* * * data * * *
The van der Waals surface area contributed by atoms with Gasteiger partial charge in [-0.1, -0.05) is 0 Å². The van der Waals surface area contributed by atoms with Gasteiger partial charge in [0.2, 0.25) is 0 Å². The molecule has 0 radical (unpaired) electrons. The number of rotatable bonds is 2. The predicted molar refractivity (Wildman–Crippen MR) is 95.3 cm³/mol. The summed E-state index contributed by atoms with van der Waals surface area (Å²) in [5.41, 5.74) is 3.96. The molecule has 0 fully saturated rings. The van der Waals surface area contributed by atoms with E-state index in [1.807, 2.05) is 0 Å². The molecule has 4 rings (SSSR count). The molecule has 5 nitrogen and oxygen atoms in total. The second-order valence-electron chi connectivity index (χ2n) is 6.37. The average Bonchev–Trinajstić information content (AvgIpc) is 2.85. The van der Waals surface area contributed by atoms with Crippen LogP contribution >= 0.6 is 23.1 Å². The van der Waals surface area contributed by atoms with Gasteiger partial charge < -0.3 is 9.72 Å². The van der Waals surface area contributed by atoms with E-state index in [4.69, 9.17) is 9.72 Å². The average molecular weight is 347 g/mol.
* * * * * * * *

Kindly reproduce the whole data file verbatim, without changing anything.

The van der Waals surface area contributed by atoms with Gasteiger partial charge in [-0.1, -0.05) is 0 Å². The van der Waals surface area contributed by atoms with Gasteiger partial charge in [0.2, 0.25) is 0 Å². The molecule has 0 radical (unpaired) electrons. The number of rotatable bonds is 2. The predicted molar refractivity (Wildman–Crippen MR) is 95.3 cm³/mol. The summed E-state index contributed by atoms with van der Waals surface area (Å²) in [5.41, 5.74) is 3.96. The molecule has 0 fully saturated rings. The van der Waals surface area contributed by atoms with E-state index in [1.807, 2.05) is 0 Å². The molecule has 4 rings (SSSR count). The molecule has 5 nitrogen and oxygen atoms in total. The second-order valence-electron chi connectivity index (χ2n) is 6.37. The average Bonchev–Trinajstić information content (AvgIpc) is 2.85. The van der Waals surface area contributed by atoms with Crippen LogP contribution >= 0.6 is 23.1 Å². The van der Waals surface area contributed by atoms with Gasteiger partial charge < -0.3 is 9.72 Å². The van der Waals surface area contributed by atoms with E-state index in [4.69, 9.17) is 9.72 Å². The average molecular weight is 347 g/mol.